|Title||Inhibition of IL-6 and IL-10 signaling and Stat activation by inflammatory and stress pathways.|
|Publication Type||Journal Article|
|Year of Publication||2000|
|Authors||Ahmed ST, Ivashkiv LB|
|Date Published||2000 Nov 1|
|Keywords||B-Lymphocytes, Cell Line, Cells, Cultured, DNA-Binding Proteins, Gene Expression Regulation, Inflammation Mediators, Interferon-gamma, Interleukin-1, Interleukin-10, Interleukin-6, Lipopolysaccharides, Macrophages, Mitogen-Activated Protein Kinases, Myeloid Cells, p38 Mitogen-Activated Protein Kinases, Phosphorylation, Signal Transduction, STAT1 Transcription Factor, STAT3 Transcription Factor, Trans-Activators, Transcriptional Activation, Tumor Cells, Cultured, Tumor Necrosis Factor-alpha|
The development and resolution of an inflammatory process are regulated by a complex interplay among cytokines that have pro- and anti-inflammatory effects. Effective and sustained action of a proinflammatory cytokine depends on synergy with other inflammatory cytokines and antagonism of opposing cytokines that are often highly expressed at inflammatory sites. We analyzed the effects of the inflammatory and stress agents, IL-1, TNF-alpha, LPS, sorbitol, and H(2)O(2), on signaling by IL-6 and IL-10, pleiotropic cytokines that activate the Jak-Stat signaling pathway and have both pro- and anti-inflammatory actions. IL-1, TNF-alpha, and LPS blocked the activation of Stat DNA binding and tyrosine phosphorylation by IL-6 and IL-10, but not by IFN-gamma, in primary macrophages. Inhibition of Stat activation correlated with inhibition of expression of IL-6-inducible genes. The inhibition was rapid and independent of de novo gene induction and occurred when the expression of suppressor of cytokine synthesis-3 was blocked. Inhibition of IL-6 signaling was mediated by the p38 subfamily of stress-activated protein kinases. Jak1 was inhibited at the level of tyrosine phosphorylation, indicating that inhibition occurred at least in part upstream of Stats in the Jak-Stat pathway. Experiments using Stat3 mutated at serine 727 and using truncated IL-6Rs suggested that the target of inhibition is contained within the membrane-proximal region of the cytoplasmic domain of the gp130 subunit of the IL-6 receptor and is different from the SH2 domain-containing protein-tyrosine phosphatase/suppressor of cytokine synthesis-3 docking site. These results identify a new level at which IL-1 and TNF-alpha modulate signaling by pleiotropic cytokines such as IL-6 and IL-10 and provide a molecular basis for the previously described antagonism of certain IL-6 actions by IL-1.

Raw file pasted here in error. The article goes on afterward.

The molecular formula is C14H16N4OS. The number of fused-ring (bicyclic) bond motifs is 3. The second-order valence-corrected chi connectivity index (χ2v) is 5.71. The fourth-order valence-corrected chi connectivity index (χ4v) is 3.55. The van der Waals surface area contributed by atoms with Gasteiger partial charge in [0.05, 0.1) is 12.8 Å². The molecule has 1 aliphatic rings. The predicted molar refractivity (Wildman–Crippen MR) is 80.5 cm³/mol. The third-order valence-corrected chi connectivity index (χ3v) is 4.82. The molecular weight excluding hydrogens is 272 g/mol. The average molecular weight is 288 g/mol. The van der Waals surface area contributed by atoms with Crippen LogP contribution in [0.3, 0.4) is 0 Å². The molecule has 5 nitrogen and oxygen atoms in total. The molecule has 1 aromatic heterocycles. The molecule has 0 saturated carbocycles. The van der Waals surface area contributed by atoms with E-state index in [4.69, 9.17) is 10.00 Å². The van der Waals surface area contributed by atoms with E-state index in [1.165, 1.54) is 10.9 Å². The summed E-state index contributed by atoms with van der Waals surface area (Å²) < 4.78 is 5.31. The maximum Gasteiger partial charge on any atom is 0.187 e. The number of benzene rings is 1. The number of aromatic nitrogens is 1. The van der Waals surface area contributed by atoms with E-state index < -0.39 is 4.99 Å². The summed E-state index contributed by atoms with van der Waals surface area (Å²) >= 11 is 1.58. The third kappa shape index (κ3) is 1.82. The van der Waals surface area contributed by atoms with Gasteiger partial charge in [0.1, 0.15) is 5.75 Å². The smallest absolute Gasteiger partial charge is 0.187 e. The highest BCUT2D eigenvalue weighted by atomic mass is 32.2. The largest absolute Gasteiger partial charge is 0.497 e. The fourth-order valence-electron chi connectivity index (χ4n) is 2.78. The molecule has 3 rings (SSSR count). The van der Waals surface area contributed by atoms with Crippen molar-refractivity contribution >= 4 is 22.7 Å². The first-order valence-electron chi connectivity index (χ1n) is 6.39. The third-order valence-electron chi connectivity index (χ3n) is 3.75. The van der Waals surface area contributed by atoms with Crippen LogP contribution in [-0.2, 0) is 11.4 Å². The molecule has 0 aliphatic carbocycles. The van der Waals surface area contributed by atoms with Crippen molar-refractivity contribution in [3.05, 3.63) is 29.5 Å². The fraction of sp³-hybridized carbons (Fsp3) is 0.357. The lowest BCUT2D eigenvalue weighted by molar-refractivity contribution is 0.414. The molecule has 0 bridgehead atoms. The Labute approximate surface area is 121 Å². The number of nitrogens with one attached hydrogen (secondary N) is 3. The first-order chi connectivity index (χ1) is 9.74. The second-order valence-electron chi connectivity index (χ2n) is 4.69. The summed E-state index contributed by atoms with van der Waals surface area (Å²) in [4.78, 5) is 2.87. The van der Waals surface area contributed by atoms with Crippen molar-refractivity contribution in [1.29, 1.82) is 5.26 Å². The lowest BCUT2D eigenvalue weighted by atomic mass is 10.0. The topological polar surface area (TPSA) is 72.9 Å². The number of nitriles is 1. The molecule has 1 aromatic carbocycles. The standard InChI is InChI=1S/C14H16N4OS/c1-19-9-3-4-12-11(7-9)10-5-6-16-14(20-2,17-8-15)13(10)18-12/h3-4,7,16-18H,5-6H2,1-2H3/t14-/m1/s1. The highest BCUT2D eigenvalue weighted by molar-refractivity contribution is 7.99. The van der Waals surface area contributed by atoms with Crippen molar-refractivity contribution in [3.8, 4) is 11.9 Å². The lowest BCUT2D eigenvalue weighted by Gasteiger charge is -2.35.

|Alternate Journal||J. Immunol.|